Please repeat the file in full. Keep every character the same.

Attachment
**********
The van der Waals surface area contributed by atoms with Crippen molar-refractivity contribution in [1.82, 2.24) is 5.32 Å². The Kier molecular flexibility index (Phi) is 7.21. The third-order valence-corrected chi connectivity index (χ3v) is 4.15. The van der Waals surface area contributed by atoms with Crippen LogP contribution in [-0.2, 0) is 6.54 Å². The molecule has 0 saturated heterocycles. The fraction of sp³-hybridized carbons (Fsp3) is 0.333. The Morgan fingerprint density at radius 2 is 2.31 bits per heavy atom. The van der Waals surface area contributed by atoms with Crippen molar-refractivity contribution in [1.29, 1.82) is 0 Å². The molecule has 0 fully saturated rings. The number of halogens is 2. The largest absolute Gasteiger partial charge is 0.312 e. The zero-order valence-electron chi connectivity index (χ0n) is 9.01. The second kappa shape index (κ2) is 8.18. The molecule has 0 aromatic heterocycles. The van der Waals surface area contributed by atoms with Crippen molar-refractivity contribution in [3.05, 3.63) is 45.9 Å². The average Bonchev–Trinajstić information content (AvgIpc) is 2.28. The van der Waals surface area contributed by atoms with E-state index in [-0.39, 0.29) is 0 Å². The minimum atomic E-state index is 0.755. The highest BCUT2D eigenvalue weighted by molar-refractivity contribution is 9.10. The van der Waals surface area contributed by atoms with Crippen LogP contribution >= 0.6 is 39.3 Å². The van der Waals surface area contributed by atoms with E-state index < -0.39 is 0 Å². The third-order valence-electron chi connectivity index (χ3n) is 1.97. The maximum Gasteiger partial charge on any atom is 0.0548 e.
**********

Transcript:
The van der Waals surface area contributed by atoms with Crippen molar-refractivity contribution in [1.82, 2.24) is 5.32 Å². The Kier molecular flexibility index (Phi) is 7.21. The third-order valence-corrected chi connectivity index (χ3v) is 4.15. The van der Waals surface area contributed by atoms with Crippen LogP contribution in [-0.2, 0) is 6.54 Å². The molecule has 0 saturated heterocycles. The fraction of sp³-hybridized carbons (Fsp3) is 0.333. The Morgan fingerprint density at radius 2 is 2.31 bits per heavy atom. The van der Waals surface area contributed by atoms with Crippen molar-refractivity contribution in [1.29, 1.82) is 0 Å². The molecule has 0 fully saturated rings. The number of halogens is 2. The largest absolute Gasteiger partial charge is 0.312 e. The zero-order valence-electron chi connectivity index (χ0n) is 9.01. The second kappa shape index (κ2) is 8.18. The molecule has 0 aromatic heterocycles. The van der Waals surface area contributed by atoms with Crippen molar-refractivity contribution in [3.05, 3.63) is 45.9 Å². The average Bonchev–Trinajstić information content (AvgIpc) is 2.28. The van der Waals surface area contributed by atoms with E-state index in [-0.39, 0.29) is 0 Å². The minimum atomic E-state index is 0.755. The highest BCUT2D eigenvalue weighted by molar-refractivity contribution is 9.10. The van der Waals surface area contributed by atoms with Crippen LogP contribution >= 0.6 is 39.3 Å². The van der Waals surface area contributed by atoms with E-state index < -0.39 is 0 Å². The third-order valence-electron chi connectivity index (χ3n) is 1.97. The maximum Gasteiger partial charge on any atom is 0.0548 e.